Stomping from tabletop to desktop, Battletech is here

Subject: General Tech | April 25, 2018 - 03:22 PM |
Tagged: battletech, gaming, paradox, harebrained schemes

If you have played the tabletop version of Battletech before, then you have some idea how long a single turn can take.  Paradox and Harebrained have replicated that somewhat, much to the dismay of Alec over at Rock, Paper, SHOTGUN who found the pacing extremely slow even after turning off the closeup animation feature.  Having managed to steal an hour yesterday to try the new game I can understand why he feels this way, as there is a long waiting period for the sequential weapon animations.  For now it is enjoyable, watching PPCs and missiles impact an enemy but I can believe that after a dozen missions or more it will begin to pale. 

If you are easily bored by turn based games, and found the new X-Com incarnations to be paced too slow for enjoyment you might want to steer clear of this game.  If, on the other hand, you can't wait to teach those crunchies not to play with the big boys or engage in a bit of friendly death from above this is worth picking up.  The game manages to replicate the feeling of massive inertia from the tabletop and the battles are very satisfying.  I still haven't seen secondary ammo store explosions yet but here's hoping!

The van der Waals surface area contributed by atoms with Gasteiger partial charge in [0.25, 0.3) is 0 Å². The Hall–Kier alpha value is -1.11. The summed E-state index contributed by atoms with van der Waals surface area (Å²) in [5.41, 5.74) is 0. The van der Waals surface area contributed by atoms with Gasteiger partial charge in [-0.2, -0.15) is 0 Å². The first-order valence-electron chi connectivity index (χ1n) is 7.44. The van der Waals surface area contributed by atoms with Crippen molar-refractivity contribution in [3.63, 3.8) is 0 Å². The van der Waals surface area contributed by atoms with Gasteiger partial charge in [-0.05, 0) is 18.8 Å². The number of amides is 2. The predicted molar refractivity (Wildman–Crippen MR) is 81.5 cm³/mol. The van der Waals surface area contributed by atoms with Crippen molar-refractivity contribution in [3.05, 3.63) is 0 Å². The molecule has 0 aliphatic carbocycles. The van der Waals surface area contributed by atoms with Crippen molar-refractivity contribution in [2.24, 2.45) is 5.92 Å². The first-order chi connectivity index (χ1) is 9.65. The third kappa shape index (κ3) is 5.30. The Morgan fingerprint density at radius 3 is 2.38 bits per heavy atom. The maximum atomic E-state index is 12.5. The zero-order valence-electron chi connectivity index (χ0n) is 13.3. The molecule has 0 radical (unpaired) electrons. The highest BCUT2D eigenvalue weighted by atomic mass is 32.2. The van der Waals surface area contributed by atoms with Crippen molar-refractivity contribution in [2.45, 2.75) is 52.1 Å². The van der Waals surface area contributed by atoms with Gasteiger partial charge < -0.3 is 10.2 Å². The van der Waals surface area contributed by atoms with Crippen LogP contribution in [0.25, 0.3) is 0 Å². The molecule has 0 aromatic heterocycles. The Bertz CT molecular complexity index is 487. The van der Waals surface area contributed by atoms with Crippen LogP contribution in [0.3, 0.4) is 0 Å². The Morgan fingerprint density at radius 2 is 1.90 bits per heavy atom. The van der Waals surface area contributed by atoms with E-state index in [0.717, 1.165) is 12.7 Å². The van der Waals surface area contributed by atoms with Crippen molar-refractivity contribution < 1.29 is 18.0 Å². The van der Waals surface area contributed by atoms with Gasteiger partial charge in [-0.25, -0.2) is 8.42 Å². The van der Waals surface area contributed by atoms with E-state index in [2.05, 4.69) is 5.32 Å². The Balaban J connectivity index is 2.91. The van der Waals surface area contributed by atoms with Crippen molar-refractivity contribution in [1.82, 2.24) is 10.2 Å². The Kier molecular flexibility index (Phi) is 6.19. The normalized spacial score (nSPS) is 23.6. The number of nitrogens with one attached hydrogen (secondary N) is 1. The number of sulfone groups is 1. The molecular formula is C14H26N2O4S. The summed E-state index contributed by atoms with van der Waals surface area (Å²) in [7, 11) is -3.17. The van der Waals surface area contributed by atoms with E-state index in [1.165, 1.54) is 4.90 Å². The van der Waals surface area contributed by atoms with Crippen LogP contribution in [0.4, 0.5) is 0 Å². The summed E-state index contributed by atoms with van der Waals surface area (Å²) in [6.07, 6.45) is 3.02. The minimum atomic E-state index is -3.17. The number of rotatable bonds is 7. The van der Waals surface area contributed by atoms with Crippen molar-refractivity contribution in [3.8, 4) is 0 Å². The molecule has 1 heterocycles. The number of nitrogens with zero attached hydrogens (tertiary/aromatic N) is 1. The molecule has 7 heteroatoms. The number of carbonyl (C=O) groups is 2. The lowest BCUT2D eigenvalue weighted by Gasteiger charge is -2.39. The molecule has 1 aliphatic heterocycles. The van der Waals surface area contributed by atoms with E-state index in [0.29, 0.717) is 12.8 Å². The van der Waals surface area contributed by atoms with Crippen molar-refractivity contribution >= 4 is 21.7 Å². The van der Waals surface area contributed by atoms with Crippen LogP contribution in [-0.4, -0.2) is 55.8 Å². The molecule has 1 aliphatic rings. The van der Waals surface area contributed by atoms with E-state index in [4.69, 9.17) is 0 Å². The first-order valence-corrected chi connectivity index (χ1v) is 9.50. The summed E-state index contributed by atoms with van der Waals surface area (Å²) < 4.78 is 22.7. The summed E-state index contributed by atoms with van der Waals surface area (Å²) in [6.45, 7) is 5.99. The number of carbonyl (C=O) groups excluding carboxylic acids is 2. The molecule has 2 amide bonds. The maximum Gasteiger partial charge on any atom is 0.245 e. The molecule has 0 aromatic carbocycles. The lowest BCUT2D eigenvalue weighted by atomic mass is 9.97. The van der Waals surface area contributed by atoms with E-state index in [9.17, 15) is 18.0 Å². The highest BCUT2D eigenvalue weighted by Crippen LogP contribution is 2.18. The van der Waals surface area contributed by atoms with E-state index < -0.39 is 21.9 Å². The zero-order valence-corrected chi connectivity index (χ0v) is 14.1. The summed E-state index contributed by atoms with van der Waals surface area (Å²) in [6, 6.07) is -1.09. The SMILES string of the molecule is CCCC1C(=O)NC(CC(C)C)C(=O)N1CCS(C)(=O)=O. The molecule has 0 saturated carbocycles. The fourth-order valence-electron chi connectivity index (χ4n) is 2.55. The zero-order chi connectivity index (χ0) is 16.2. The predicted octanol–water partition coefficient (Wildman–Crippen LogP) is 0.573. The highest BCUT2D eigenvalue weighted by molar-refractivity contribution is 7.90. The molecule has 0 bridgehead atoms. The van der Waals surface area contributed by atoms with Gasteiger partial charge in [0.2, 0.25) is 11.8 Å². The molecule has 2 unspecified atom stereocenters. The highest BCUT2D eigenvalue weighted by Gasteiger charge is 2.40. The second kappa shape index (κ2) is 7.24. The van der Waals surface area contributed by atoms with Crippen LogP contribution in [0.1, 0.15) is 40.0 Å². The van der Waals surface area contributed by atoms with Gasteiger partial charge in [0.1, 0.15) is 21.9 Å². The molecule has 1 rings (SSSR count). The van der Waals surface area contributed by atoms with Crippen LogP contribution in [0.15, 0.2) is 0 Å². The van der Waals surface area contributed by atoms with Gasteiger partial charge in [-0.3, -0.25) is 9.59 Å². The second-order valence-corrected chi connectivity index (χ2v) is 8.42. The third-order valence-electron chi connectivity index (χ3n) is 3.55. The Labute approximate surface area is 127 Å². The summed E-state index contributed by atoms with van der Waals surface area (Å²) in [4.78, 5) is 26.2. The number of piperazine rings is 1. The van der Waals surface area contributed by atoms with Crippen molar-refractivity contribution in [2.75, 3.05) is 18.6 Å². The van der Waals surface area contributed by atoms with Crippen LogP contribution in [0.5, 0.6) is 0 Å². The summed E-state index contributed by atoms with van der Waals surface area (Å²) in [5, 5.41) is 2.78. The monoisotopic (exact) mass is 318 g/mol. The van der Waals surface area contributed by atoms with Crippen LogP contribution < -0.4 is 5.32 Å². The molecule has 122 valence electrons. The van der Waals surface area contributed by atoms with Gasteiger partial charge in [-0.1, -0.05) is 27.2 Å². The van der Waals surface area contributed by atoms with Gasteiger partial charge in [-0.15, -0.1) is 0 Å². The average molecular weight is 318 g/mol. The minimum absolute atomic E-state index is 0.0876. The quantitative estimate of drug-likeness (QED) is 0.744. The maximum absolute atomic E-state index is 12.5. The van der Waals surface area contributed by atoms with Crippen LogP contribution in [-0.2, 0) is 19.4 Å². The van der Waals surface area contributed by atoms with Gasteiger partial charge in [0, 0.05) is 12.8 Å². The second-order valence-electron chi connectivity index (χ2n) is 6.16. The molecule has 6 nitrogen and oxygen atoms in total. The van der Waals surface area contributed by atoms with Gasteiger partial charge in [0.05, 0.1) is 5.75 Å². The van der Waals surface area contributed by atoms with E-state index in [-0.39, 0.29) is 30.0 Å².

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"There was, for once, none of the thunderous din of new kitchens or loft extensions being built in one of the adjacent terraced houses, and nor was my own PC’s volume set high as I threw stompy tankbots at each other in XCOM-meets-Mechwarrior turn-based strategy game/boardgame adaptation BattleTech. "

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That's no moon! Stellaris adds planet killers plus the chance to mine the corpse of your enemies home

Subject: General Tech | January 17, 2018 - 02:44 PM |
Tagged: gaming, stellaris, paradox